Adult Baptism As A Pledge Of A Clean Conscience

"There is also an anti-type which now saves us- baptism (not the removal of the filth of the flesh, but the answer [or pledge] of a clean conscience toward God), through the resurrection of Jesus Christ." 1Peter3,21 KJ

Baptism: It's Your Choice

We've written in this space many times about a bible-based water baptism for faithers, for adults. This is sometimes called "believers" baptism, but we prefer "faither's" baptism because 'even the devils believe.'

Faithers also follow and obey. Besides, the just don't just 'live by belief' they 'live by faith.'

This bible based-baptism is a vital part of every person's freedom and choice.

Why would you or I let anyone make this decision for us?

It is our estimation that this baptism is being neglected, unpreached, dismissed, and minimized in favor of more easy-pleasy gospels, such as the prosperity gospel, or churchianity, like my church saves me.

Christians are all over the theological map regarding the need for baptism. But while this is so, my testimony is that this discussion is still fruitful and rich in grace, so long as we don't get tribal, cultish and argumentative about it. The gospel is written for us and yes we can understand it with a little patience and some good faith and prayerful study.

I am so thankful that the Lord brought me to the waters of full immersion baptism after having some of these biblical insights. All I now teach about water baptism is in hopes that others will have the same life-changing (cosmos changing), bible experience of water baptism (and Holy Ghost Baptism) that I and millions of others have had. 

Before I attempt to add something more about water baptism in terms of 1Peter3,21's assertion that water baptism is our 'answer' of a clean and obedient conscience towards God and man, perhaps a short overview would help.

Overview Of Various Teaching On Baptism

Some see baptism as a mere symbol of salvation. Yes it's an act of obedience, but hey just a symbol (like the Lord's Supper), not part of the gospel of salvation itself. This symbol dialog does not go far enough in our assessment. Others like some modern evangelicals are cutting it out of their practice almost entirely, often by merely quoting the great German reformer Martin Luther's phrase "faith alone" as being the only requirement for salvation.

This latter development is arguably a man made philosophical construct, that ignores the fact that God always backs up what he commands us to do, if we do it with faith, with the grace of the Holy Ghost, in terms of further wisdom, further healing, further understanding of his word, etc etc, that Spiritually complements our actual obedience to his word. In other words, God doesn't command us to do things in his word without gracing us with greater revelation and blessings from our obedience to it. 

Nobody in the early church separated out or deleted faithers baptism from the gospel of salvation as proclaimed by the Apostles. It's what everbody did.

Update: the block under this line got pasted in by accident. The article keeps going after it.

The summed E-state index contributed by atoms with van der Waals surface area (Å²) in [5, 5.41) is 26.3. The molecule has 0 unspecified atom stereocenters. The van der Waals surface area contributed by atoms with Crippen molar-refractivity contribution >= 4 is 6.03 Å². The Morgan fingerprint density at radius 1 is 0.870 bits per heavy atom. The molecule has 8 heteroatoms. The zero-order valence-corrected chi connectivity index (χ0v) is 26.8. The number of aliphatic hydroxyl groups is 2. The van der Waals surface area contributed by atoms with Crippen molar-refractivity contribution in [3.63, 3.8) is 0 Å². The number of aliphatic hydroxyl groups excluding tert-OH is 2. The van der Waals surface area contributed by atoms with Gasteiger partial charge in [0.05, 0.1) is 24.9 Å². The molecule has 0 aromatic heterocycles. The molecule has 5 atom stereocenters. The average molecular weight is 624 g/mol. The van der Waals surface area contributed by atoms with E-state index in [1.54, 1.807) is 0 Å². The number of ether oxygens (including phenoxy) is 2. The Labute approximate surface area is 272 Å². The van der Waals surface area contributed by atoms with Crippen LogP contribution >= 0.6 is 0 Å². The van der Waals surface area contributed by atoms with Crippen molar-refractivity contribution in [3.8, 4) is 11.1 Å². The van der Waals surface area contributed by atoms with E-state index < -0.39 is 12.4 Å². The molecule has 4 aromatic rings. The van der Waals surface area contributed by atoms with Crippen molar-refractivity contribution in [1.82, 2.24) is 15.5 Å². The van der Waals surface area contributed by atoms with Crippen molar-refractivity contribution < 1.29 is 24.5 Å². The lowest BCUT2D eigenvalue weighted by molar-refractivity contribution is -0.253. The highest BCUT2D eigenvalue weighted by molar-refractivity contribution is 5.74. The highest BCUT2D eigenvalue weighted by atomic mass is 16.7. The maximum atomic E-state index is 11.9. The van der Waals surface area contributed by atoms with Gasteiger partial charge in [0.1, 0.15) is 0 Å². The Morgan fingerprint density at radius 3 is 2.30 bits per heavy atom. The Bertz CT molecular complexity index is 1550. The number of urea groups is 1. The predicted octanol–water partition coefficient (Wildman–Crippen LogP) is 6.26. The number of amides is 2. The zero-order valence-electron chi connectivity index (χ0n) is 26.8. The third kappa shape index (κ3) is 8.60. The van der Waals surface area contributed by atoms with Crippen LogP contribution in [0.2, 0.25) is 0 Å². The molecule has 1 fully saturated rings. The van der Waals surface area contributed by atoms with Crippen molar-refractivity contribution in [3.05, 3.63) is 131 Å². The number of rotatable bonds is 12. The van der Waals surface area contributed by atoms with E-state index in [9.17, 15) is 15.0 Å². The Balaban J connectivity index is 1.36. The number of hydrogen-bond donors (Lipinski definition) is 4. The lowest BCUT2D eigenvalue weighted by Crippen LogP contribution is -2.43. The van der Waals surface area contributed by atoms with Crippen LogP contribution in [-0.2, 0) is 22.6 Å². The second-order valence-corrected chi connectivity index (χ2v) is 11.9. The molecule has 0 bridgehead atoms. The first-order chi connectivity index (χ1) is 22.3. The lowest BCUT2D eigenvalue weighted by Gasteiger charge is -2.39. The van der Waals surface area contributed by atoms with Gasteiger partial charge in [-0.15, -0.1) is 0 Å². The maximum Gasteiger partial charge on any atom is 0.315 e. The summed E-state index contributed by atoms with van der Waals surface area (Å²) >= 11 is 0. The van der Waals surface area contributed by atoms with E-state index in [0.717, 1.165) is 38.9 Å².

The Vatican State Church sees infant baptism as an effectiing grace to the baptized on the basis of the faith of the Godparents and the church, which is capable of dispensing God's grace, with or without, the personal faith of the person being baptized, or doing the baptism. 

This ministry sees baptism as part of the ongoing Apostolic and biblical faith mandate given by Jesus immediatly before he ascended per Matthew 28,19. We assess it to be an integral part of the gospel itself, Mark16,16, and vital witness to the gospel itself. It requires a personal faith. It is to be proclaimed publicly, as the apostle Peter did on the day of Pentecost (Acts2.36-39) when asked by folks what they had to do to be saved.

Furthermore, a faithful baptism, done with the actual repentant personal faith of the one being baptized, is according to Acts2,38 connected to the actual remission, the wiping out, of our sins, and thus vitally connected to our lasting Spiritual health. It is also an identity marker of who we are in Christ, as Jesus was marked as God's son in whom God was well-pleased, and also a strengthening by the Holy Ghost, for his, and our, mission(s).

Acts 19 depicts the apostle Paul coming to Ephesus and encountering folks who knew nothing of the Spirit of God, and so he baptized them in water in Jesus NAME, after which they received the baptism of the Holy Ghost. This proves the ordinary first-in-time relationship between water baptism and Holy Ghost baptism per Acts 2,36-39. This also demonstrated and proved that one is 'born again' by both being faithfully "washed" in the water of baptism, and by the Spirit that shows up at a faithful water baptism, and then Holy Ghost Baptism itself (John3,5), and that these two baptisms are really 'one baptism,' effectuated by our 'one faith,' 'One Spirit,' within the one body of Christ (Ephesians4,4-5).